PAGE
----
Weekend Notes: Floral Fireworks, Lean on Me, and Gardener in the Rye
A Glorious Weekend. After whacking us around for the last couple months, Mother Nature decided to take it easy on us poor mortals for a few days. First we got some serious rain (finally) on Wednesday and Thursday. Then Friday was the kind of day summers should be made of: sunny, dry, warm but not hot. As luck would have it I took a vacation day that day and got to spend it in the garden.
The rest of the weekend was not bad. Humid, but “only” in the upper 80s. Tomorrow it’s supposed to go back up to 100 degrees. Well, it couldn’t last.
The other thing that made this a glorious weekend was the color in the garden. Now begins the time of year when there seems to be floral fireworks going off, in part because the tallest plants do seem to be blooming almost in the sky. The sweet joe pye weed and joe pye gateway have hit their stide, as have the Cup Plant. The ironweed is just barely starting though, and the downy sunflower has a week or two to go, so the summer show is by no means over.
Then of course, there is the scent of my ‘Casa Blanca’ lilies. We used to have a cat who would express contentment by lying down on the sidewalk and wriggling around. The fragrance of ‘Casa Blanca’ makes me want to do this, but I restrain myself because the neighbors think I’m odd enough as it is.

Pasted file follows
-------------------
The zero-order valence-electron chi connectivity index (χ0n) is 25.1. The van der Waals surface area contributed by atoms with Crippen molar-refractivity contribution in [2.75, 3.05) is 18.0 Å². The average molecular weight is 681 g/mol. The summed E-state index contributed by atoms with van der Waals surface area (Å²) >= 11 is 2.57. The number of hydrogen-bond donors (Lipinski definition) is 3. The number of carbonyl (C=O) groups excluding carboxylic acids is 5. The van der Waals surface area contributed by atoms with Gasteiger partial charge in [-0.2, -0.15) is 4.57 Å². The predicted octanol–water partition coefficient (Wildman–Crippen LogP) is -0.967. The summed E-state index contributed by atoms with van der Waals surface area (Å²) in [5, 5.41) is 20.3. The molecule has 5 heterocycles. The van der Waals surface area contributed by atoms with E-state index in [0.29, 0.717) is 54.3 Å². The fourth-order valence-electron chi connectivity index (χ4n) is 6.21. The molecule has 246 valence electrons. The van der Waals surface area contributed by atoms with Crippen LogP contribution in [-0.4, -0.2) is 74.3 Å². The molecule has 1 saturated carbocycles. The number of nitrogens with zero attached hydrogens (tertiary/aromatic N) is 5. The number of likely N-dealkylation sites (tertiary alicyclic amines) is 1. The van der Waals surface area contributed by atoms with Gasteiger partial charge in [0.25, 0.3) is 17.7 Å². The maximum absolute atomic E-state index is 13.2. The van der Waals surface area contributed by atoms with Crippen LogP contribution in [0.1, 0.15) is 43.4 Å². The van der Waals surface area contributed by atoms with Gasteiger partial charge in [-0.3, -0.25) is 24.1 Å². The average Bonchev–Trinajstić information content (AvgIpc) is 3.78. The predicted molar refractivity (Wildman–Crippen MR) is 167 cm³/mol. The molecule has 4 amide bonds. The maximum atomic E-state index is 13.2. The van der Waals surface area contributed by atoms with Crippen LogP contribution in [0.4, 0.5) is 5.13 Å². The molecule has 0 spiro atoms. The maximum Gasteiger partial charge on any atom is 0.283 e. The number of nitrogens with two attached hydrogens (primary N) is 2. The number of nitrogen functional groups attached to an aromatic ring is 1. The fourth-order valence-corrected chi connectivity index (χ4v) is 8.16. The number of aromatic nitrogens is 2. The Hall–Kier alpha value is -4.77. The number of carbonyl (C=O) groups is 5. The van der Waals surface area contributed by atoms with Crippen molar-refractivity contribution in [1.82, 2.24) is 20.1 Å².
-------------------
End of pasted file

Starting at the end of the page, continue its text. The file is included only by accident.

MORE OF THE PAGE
Lean on Me. Since it rained I have spent a lot of time staking. Given my love of really tall plants, I have no right to complain. If I don’t want to stake, I can just grow coreopsis ‘moonbeam’ and landscape roses or dwarf shrubs. Even so, I find myself getting irritated at some of the plants. “Stand up straight, for pete’s sake,” I scold, as if they are slouching children. I find that plain old twine is the best thing to use in staking, better (and much cheaper) than all the different fancy ties you can buy at the garden center.
I am pleased that some plants are doing a good job of holding each other up. My nepeta, for example, does a pretty good job of supporting the yarrow growing behind it, as well as the blue stem goldenrod, which in turn keeps the anise hyssop from flopping.
Gardener in the Rye. I might as well just tell you: I am through with wild rye as an ornamental grass. I tried to make it work. I tried Virginia wild rye (Elymus virginicus) and silky wild rye (E. villosus). Yes, I like the seed heads, but here’s the thing. It won’t stop flopping. OK, I don’t mind staking an 8′ Joe Pye weed, but a 3-4′ grass? I don’t think so. Also, it’s really hard to stake grasses in a way that doesn’t make them look like they’re wearing a corset. And did I mention that they seed themselves a bit too liberally?
I saw that Anton’s is selling switchgrass in gallon containers in a buy one, get one free sale. Might head over that way next week.